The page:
The Export Certified Herds Scheme allows the export of de-boned beef from cattle aged 6-30 months from herds certified as free from BSE for eight years. Dr Cunningham said:
"I welcome the Commission's decision today to seek the Standing Veterinary Committee's endorsement of the Export Certified Herds Scheme for Northern Irish beef. This marks a significant step forward in regaining access to international markets for British beef. This is only the first step however. The proposal still requires the approval of the majority of other member states - either at the Standing Veterinary Committee, or if it fails to agree, at the Agriculture Council. The Commission would then need to re-inspect and approve the control arrangements in Northern Ireland before it sets a date for exports to resume.
"Marjorie Mowlam and I, together with other colleagues, will be doing all we can to persuade the member states, as we have persuaded the Commission, that because British beef is safe, there is no risk to public health in letting this scheme go ahead. British beef is subject to the most rigorous safeguards. The scheme will provide a valuable outlet for beef from Northern Ireland, relief for the beef market in the UK as a whole, and a big boost to hopes of securing further relaxation of the export ban for the year ahead. We shall make strenuous efforts to achieve that.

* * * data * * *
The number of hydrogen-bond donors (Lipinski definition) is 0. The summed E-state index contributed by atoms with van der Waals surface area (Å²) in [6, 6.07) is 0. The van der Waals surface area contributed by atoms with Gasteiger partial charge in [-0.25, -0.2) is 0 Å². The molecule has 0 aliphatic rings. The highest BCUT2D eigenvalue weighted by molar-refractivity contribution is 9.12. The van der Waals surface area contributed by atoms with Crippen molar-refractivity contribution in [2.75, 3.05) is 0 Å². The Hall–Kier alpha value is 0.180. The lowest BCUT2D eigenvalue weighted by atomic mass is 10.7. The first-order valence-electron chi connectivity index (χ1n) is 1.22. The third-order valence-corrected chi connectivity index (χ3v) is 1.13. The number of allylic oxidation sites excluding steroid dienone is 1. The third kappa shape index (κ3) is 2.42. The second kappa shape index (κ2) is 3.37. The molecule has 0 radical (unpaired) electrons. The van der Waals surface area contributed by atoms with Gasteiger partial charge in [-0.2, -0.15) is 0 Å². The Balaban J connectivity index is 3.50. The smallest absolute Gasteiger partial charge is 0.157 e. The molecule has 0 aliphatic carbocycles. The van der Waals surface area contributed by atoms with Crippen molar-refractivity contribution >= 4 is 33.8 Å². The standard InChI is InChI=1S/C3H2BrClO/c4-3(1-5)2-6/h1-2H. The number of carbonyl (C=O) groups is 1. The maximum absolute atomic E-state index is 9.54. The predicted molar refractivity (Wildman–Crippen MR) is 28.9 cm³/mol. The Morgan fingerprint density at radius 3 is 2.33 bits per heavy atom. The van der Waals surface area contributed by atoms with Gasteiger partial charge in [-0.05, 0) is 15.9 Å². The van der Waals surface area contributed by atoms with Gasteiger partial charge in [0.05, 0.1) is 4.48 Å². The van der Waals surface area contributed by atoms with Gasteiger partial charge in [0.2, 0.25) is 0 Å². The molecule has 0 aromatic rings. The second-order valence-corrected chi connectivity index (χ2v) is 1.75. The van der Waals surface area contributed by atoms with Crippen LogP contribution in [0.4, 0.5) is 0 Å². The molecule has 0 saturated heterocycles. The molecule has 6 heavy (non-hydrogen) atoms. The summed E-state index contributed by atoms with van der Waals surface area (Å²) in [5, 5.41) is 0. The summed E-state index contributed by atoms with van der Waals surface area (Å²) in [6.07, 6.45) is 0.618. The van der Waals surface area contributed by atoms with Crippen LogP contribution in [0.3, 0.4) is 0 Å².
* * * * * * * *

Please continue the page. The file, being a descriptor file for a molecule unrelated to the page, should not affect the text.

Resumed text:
"Today's decision is the result of open, constructive dialogue with the Commission and the European Parliament. We are continuing that dialogue on our proposals for the Date Based Export Scheme, which would allow beef exports to resume for the whole of the UK."
The export of beef from animals from herds certified as having no association with BSE is one of five steps or schemes laid down in the Agreement reached at the Florence Council in June 1996 which would permit the gradual lifting of the export ban.
The Export Certified Herds Scheme permits the export of de-boned beef from cattle:
The cattle and meat will be traceable back to the herd of origin; animal slaughter and beef cutting and processing will take place in plants dedicated for that purpose; and all stages in the process will be subject to strict controls and veterinary supervision.
The 'Florence Agreement' also lays down the procedure for approving export schemes:
It is understood by MAFF that the Commission is also proposing to modify the export ban Decision by:
Another step laid down in the Florence Agreement is for the export of animals and their meat born after a specified date. The UK submitted proposals for a scheme to permit the export of beef from animals born after 1 August 1996, supported by a cull of offspring born to BSE cases after that date, on 2 October 1996. The Scientific Steering Committee approved the principles underlying the scheme in December 1997 - linking its acceptability with Commission approval of all of the relevant control systems. Officials are currently discussing the way forward with the Commission.